Oh, oh, oh! I almost forgot!! I got all excited when I saw who was playing the consul. Cause… Anthony frickin’ Head! It’s Herc, the Berk! Only Cabin Pressure fans will understand why I’m so excited. I’ve never seen him in moving pictures. This is so great! I’m loving the show already! (And, no, I’ve never seen either Buffy or Merlin. I know, a crime. I’m sorry. I’m a bad geek.)

Whoa, we’re barely 19 minutes in, and there’s a naked butt scene! This isn’t even Canadian television. Something’s wrong with this picture! Not that I’m complaining. And not just naked butts, naked butts in the shower, no less.

Alex’s pal is kinda cute. Way more my type than Alex, but don’t tell Chris Egan that, okay? Cute guy doesn’t know the difference between lions and tigers. His name is Ethan. And there’s Noma, showering right next to the boys. Sorry, male/lesbian audience, no boobs for you tonight. More naked butt shots, however. I approve. (No, wait, I lied. As Ethan leaves, you may just spot a nipple in the distance. If you look closely. Why am I even looking for that?)

As Alex and Noma get dressed, we learn that Claire is General Riesen’s daughter. Interesting. Then three helicopters fly in, which gets people’s attention. Also, continuity error with episode 6, I think. There should only be two helicopters, but I’m not gonna tell you why just yet.

A delegation from Helena is arriving, escorted by Consul Whele and the priest. They chaperone an exotic looking lady wearing a light purple bed sheet with a hood and a hole in the middle over a screaming-pink kaftan. There’s a kid with them too, which causes a big stir. Apparently they keep their kids hidden in Helena. I decide I don’t wanna live there.

Ethan thinks the kid may be the Chosen One. Alex thinks the Chosen One is a myth.

The Consul wants to trade with the Helenians. The bed sheet lady bribes him with a gift first. Is there something more going on between the two? And is the priest the Consul’s son? And what is it that the Consul wants to show the bed sheet lady?

Oh, look, it’s a refurbished nuclear reactor. Nice. The bed sheet lady wants one. Suddenly the Consul isn’t so accommodating anymore. But we learn what he wants: Helena has an Air Force that he’d like to get his hands on. A-ha! He’s the power-hungry jerk with a hidden agenda in this story.

Night scene. Gloomy. Spooky. A dark figure in a furry hood with a machine gun opens some sort of hatch and climbs in. We never see his face. Vega’s lights glow in the distance. And this scene was really confusing me on the first viewing because I just couldn’t figure out what it was supposed to mean. Now I do, but I don’t think I fully understood it until after I read the pilot script that’s floating around the internet. Not sure if that means the writing wasn’t solid or if I’m just not very adept at putting two and two together. (Probably the latter. For some reason, I’m not great with grasping complex, subtle crosslinks in film, which is quite possibly why I have yet to find a spy movie I find enjoyable.)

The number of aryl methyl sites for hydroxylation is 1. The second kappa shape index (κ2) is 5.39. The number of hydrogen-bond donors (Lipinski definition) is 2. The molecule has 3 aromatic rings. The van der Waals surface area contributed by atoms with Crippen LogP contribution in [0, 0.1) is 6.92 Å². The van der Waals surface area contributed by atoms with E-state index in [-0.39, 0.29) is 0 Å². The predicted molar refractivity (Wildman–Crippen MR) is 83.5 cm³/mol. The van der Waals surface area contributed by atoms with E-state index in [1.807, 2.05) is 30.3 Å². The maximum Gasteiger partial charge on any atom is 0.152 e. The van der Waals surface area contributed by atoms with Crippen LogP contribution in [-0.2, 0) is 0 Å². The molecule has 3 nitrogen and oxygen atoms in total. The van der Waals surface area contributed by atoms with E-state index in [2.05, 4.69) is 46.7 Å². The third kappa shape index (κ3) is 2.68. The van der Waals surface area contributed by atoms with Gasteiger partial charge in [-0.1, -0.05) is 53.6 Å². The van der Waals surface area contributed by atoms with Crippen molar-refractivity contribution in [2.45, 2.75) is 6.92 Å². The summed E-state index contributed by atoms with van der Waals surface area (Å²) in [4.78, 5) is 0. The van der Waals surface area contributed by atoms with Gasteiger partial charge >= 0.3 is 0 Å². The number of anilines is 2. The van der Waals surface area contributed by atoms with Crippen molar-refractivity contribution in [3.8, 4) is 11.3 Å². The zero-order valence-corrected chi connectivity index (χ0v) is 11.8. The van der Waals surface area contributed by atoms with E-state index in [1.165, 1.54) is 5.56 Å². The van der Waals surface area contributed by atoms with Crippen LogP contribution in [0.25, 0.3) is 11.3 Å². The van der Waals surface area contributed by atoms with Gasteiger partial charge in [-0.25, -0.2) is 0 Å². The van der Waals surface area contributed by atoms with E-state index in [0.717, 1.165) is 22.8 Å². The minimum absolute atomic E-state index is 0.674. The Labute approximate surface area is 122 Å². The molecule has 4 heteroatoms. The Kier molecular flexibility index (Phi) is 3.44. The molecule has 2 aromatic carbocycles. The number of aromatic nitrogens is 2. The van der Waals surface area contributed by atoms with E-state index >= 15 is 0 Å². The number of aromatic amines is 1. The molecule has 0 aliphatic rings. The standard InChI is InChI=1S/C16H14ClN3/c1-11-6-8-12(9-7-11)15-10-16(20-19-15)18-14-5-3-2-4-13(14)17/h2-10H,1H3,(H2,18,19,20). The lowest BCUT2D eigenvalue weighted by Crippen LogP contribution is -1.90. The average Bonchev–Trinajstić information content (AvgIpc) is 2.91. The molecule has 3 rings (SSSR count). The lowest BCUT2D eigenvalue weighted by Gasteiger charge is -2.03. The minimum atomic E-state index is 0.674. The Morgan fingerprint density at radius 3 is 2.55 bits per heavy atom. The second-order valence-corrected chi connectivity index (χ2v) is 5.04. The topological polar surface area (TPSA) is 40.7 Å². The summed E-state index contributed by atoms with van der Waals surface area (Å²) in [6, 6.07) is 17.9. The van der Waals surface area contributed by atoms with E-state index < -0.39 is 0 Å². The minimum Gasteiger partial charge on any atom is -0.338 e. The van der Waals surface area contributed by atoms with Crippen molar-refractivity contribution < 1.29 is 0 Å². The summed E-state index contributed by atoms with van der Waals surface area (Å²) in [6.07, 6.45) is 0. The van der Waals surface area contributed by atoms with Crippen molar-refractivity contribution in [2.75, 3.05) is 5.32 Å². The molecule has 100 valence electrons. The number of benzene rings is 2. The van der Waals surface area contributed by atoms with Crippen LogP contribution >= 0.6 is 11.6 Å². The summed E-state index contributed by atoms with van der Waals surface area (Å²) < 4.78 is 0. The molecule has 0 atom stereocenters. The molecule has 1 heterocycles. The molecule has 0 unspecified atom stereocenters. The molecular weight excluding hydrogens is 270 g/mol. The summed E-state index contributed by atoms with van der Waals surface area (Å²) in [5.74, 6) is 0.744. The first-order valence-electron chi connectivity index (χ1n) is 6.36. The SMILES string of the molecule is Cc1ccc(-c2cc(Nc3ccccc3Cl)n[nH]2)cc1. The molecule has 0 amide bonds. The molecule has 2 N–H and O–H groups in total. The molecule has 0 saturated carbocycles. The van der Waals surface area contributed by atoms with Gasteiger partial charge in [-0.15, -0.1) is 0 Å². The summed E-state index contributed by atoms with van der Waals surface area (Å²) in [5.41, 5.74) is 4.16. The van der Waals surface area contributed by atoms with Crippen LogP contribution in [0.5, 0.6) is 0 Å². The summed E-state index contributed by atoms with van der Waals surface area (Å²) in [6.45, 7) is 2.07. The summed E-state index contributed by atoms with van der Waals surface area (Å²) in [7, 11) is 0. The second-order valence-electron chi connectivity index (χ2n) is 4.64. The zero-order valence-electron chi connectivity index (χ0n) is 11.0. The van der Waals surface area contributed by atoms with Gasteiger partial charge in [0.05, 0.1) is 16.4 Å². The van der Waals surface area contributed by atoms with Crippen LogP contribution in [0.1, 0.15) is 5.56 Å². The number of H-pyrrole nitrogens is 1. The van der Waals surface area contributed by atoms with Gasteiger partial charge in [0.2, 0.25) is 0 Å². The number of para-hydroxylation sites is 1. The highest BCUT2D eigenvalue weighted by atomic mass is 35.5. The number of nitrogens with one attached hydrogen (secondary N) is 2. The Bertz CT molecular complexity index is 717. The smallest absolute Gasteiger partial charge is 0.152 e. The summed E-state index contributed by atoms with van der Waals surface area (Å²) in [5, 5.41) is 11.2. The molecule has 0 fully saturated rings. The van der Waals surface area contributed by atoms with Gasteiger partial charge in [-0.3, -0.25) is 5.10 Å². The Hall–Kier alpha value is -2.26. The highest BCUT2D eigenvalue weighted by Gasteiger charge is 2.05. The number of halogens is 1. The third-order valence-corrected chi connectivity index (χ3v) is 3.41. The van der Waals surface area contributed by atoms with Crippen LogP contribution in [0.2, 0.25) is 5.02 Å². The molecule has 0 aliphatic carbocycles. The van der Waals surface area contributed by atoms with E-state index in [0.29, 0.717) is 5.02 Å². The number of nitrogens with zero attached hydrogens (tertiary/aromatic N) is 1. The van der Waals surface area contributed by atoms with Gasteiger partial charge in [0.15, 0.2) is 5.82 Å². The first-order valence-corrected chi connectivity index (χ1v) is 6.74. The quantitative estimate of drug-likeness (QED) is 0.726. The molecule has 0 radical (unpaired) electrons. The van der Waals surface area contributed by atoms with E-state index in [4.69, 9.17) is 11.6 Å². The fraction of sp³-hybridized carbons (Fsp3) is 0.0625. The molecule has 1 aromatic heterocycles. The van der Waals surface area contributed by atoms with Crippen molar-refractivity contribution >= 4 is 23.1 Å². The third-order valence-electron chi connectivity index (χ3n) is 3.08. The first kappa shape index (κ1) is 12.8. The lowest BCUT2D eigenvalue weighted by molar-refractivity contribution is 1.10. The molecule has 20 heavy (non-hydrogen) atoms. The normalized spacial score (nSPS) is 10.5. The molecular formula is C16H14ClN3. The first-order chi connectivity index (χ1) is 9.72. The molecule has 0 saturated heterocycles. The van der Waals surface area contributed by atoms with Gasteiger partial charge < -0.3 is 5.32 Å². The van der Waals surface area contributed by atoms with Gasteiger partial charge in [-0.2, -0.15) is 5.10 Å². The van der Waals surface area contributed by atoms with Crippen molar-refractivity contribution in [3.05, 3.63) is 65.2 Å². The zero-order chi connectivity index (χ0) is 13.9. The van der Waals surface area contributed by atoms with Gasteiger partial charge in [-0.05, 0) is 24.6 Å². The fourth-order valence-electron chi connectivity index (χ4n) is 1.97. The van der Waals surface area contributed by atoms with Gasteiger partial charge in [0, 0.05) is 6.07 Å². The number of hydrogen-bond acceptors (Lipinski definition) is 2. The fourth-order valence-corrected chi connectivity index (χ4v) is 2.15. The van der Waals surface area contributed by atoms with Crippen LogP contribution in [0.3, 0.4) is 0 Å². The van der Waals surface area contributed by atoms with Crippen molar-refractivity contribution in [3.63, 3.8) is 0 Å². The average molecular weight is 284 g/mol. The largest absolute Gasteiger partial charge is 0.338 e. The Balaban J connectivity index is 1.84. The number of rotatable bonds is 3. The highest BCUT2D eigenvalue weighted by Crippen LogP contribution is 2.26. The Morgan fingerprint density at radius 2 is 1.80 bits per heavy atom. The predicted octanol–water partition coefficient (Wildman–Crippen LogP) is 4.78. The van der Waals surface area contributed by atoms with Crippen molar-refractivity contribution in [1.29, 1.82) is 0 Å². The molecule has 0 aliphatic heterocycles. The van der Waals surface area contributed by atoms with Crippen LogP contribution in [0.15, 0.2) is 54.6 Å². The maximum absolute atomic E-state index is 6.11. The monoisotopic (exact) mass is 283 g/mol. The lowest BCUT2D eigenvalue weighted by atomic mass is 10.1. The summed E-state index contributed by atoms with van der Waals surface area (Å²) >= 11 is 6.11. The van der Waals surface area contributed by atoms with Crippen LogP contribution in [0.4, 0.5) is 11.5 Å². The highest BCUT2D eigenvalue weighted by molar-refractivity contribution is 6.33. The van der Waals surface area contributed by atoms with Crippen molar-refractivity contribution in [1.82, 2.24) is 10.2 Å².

Yay! Gratuitous shirtless, broody archangel! A dark figure in a furry hood with a machine gun enters Michael’s abode. Wait. Now that I write this, it sounds stupid why I never made the connection that they’re the same person. Why did I not get that the first time around?! I feel really daft now.

Michael smiles. “Jeep,” he says upon laying eyes on the fur-coated fellow right from the Middle Ages. Did he say Jeep? That’s a brand of car. Is that Fur Fellow’s name? Why would anyone name their child that? What the heck, I decide to name my firstborn Volkswagen.

And take a really, really good look at Michael in this scene. He’s smiling. Yes, a genuine smile. Savour the experience and hold on to it, because I don’t think you’ll see it again in the next seven episodes.


So Jeep has been away for the last 15 (oh, excuse me, 14 ½, but who’s counting?) years, trying to decipher the tattoos he bears on his body. And either he’s dyslexic or they’re impossible to decipher, because he’s got zilch. Talk about a time-waster.

Jeep is also asking after someone. Someone’s undisciplined, strong-willed, passionate and mercurial. Gee, wonder who that could be? Also, according to Jeep, war is coming. Mh-kay.

In the Riesen mansion, something political is cooking. Apparently the general wants to step down. Claire knows that if he does, Whele will live out every bit of his megalomaniac ego and turn Vega into a dictatorship. While she stares at her father with large, fiery eyes, I wonder why she’s wearing a rather ridiculous looking flower wreath on her head. Is Vegan (veh-gan, not vee-gan, okay?) Woodstock coming up, or something?


Oh, yeah, and this was supposed to be all about asking the general’s permission to marry Alex. But in light of political crises, she tables that particular conversation. So much for “Alex, he’ll say yes, trust me”.

David Whele comes in for a surprise visit as Arika is taking an opulent bath. She threatens him with a gun. They talk about the child she brought: Roan. Apparently he’s something of a wunderkind. Is he the Chosen One after all? And, yes, there’s definitely something going on between David and Arika. Suddenly I wonder why it’s never crossed my mind until now that David might be married. I mean, William must have a mother, right?

Speak of the devil, we cut to young Roan who awakens from a nightmare and gets up. He walks to a window overlooking the city and watches the sunrise with his hands against the window pane. I have yet to understand the significance of this scene. What am I missing? Was it just to show that something’s up with the boy? “Dear audience, pay attention, this character will become important over the next half hour or so.” Something like that?